Contributed by Teonne Wright, AAF Omaha Board Member & Education Committee Co-chair
In case you missed it, Steven Perlberg with The Wall Street Journal, posted a column titled ‘How CEO Sarah Hofstetter Promotes Diversity at 360i’. Read more below.
About 60% of digital agency 360i is made up of women, including in management positions, and about a third of employees are non-white, CEO Sarah Hofstetter said on the WSJ Media Mix podcast.
That makes the agency something of a model of diversity at a time when it has become an increasingly controversial issue in the advertising world, particularly after a sexism and racism lawsuit scandal erupted at ad agency J. Walter Thompson earlier this year. So how did 360i do it?
“No quotas. No legacy. It’s just, ‘Hey, you bring a different perspective here. That sounds really interesting,’” Ms. Hofstetter said on the WSJ Media Mix podcast. “The beauty is it just happened.”
But Ms. Hofstetter acknowledged the ad world’s long history meant it has struggled, like many industries, to promote more diversity in the workforce. “When you’re dealing with infrastructures that are decades old, it’s really hard to just paint over it,” she said.
On the podcast, Ms. Hofstetter also responded to the explosive Association of National Advertisers report released earlier this month on the pervasive use of “rebates” and nontransparent business practices in the U.S. The report detailed how ad companies are being paid by media companies for directing money on their client’s behalf without their knowledge.
The report has faced criticism by some in the agency world for not actually naming names, stoking marketer mistrust about the entire industry at large.
“I think, in general, agencies and clients need to have a degree of transparency and a big part of that ties back to education,” Ms. Hofstetter said. “Clients have a responsibility to their company—to where it makes sense, their shareholders—to have a knowledge of where their money is going and how it’s being spent.”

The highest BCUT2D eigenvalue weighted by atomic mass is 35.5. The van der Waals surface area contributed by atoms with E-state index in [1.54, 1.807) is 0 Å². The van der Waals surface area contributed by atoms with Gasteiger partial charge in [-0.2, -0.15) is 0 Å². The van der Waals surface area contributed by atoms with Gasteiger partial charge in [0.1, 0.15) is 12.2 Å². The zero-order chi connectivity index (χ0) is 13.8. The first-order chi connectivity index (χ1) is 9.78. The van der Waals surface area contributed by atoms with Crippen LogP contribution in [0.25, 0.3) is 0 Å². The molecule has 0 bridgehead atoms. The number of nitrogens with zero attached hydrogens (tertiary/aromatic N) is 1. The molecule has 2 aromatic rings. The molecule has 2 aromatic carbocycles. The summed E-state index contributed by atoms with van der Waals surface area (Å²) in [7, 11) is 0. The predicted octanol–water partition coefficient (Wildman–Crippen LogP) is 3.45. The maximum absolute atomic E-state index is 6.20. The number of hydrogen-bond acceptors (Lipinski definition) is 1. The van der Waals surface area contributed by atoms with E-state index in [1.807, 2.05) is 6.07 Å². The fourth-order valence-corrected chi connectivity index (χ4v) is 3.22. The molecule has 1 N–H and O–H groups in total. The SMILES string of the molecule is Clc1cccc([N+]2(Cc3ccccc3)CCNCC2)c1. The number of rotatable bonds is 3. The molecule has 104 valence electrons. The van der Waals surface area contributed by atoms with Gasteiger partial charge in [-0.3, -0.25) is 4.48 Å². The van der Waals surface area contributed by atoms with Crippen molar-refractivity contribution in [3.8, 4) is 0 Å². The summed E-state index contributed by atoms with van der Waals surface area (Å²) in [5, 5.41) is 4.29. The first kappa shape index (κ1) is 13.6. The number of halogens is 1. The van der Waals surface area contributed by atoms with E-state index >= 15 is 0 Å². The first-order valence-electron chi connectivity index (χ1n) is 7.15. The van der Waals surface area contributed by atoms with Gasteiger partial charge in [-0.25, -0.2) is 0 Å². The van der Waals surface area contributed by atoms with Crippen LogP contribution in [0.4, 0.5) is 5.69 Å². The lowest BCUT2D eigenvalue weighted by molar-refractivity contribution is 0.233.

“We’re big believers in the importance of transparency,” she added.
360i is also often known for helping to kick off the world of “real-time marketing” by shaping Oreo’s famous tweet during the Super Bowl in 2013. During a stadium blackout, Oreo tweeted that “you can still dunk in the dark,” and brands have seemingly spent the last few years trying to emulate Oreo’s ability to enter into the real-time social media conversation—with varying degrees of success.
Ms. Hofstetter joked that the industry has 360i to blame for beginning the real-time marketing trend.
“It’s terrible for the industry if everyone is 24/7,” Ms. Hofstetter said. “There’s too much crap on the internet as it is. Brands are already inserting themselves into places they don’t belong. We need to have some element of balance here, otherwise we overcorrect and get way too intrusive and then we wonder why consumers tune us out.”
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